Regarding investments, we see continued strong demand both in the balance of payments (discussed later) as well as monetary data. The current account deficit is indicative of higher foreign savings. Also, the robust imports demand led by capital goods, petroleum products (including LNG) and industrial and agriculture raw materials points to significant investment and production activities. On the monetary side, the credit to private sector is rising at about 5%, which is a slightly lower rate than last year, though at a slightly small rate than last year, and has a high share of fixed investment.
The worrying developments on the policy side are deepening. First, the good news on the fiscal side is FBR collections, which are so far on track at about 19% growth. However, for the second consecutive year, there are serious doubts about the collections of the non-tax revenues. The capital gains accrued to the central bank after depreciation of rupee would be helpful in partly making up the shortfall but would not be sufficient to make up the shortfall.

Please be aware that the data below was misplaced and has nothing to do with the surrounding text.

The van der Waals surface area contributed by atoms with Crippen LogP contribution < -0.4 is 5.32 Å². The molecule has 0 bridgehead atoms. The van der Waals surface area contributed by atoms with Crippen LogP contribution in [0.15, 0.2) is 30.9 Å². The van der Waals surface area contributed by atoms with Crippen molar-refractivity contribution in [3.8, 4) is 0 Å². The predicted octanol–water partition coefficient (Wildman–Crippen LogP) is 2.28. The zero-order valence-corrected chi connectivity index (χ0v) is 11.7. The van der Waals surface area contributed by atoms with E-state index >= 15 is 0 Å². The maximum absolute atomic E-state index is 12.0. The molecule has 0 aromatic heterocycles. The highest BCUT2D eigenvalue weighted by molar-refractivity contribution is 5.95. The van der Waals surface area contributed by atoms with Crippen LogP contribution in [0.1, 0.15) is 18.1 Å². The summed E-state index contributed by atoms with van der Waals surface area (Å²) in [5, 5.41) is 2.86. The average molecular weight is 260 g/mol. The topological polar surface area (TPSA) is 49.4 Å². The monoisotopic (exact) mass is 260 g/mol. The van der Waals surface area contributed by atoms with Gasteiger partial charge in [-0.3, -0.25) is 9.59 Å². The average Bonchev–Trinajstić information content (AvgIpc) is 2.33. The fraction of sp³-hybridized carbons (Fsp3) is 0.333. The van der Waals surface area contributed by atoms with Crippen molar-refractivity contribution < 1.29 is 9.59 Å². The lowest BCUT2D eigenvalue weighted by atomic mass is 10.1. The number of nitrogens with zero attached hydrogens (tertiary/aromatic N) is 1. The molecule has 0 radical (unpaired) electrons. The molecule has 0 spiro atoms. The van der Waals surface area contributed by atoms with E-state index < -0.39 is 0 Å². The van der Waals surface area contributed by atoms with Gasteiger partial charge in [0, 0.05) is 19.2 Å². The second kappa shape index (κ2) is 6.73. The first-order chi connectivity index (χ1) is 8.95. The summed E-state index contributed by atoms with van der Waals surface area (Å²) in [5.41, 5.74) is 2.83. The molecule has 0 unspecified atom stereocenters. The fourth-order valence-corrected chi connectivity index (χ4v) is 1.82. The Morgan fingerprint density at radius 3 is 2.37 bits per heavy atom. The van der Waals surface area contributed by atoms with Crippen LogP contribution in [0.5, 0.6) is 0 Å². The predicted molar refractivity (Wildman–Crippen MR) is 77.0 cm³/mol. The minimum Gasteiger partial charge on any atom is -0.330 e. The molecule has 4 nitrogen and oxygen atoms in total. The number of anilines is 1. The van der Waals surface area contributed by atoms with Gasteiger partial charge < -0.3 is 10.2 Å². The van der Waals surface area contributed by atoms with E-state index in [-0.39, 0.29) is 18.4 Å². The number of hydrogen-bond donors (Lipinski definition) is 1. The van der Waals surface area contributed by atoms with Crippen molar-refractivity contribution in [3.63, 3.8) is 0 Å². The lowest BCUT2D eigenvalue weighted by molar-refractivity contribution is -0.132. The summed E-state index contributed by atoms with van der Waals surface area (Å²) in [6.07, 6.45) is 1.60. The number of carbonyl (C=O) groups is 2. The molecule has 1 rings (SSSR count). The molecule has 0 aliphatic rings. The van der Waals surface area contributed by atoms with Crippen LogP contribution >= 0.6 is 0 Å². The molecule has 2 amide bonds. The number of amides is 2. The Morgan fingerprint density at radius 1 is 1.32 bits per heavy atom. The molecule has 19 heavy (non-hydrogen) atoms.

The real worry is the state of fiscal deficit. Even though the details of fiscal operations for Jul-December 2017 have indicated a moderate deficit of 2.2%, the financing data and the increasingly rising current account deficit are telling a different story. From the financing side, the deficit appears to be quite high in the first seven months of the year. The borrowings from SBP at Rs 734 billion up to 9-2-2018 are not only very high but are indicative of deleveraging by the commercial banks. The latest BoP numbers indicate net external borrowings close to $3.8 billion or more than Rs 410 billion. The borrowings mobilized through national savings are estimated at Rs 112 (based on actuals of Rs 96 billion in first six months). The fiscal deficit, thus, works out at Rs 1256 billion, or 3.5% of GDP. At this rate, the annualized deficit is estimated at 6.0%, which is significantly above the budget target of 4.1%. The estimate of deficit from net accumulation of debt is much larger, as reflected in the end December numbers on central government debt, at Rs 1,362 billion.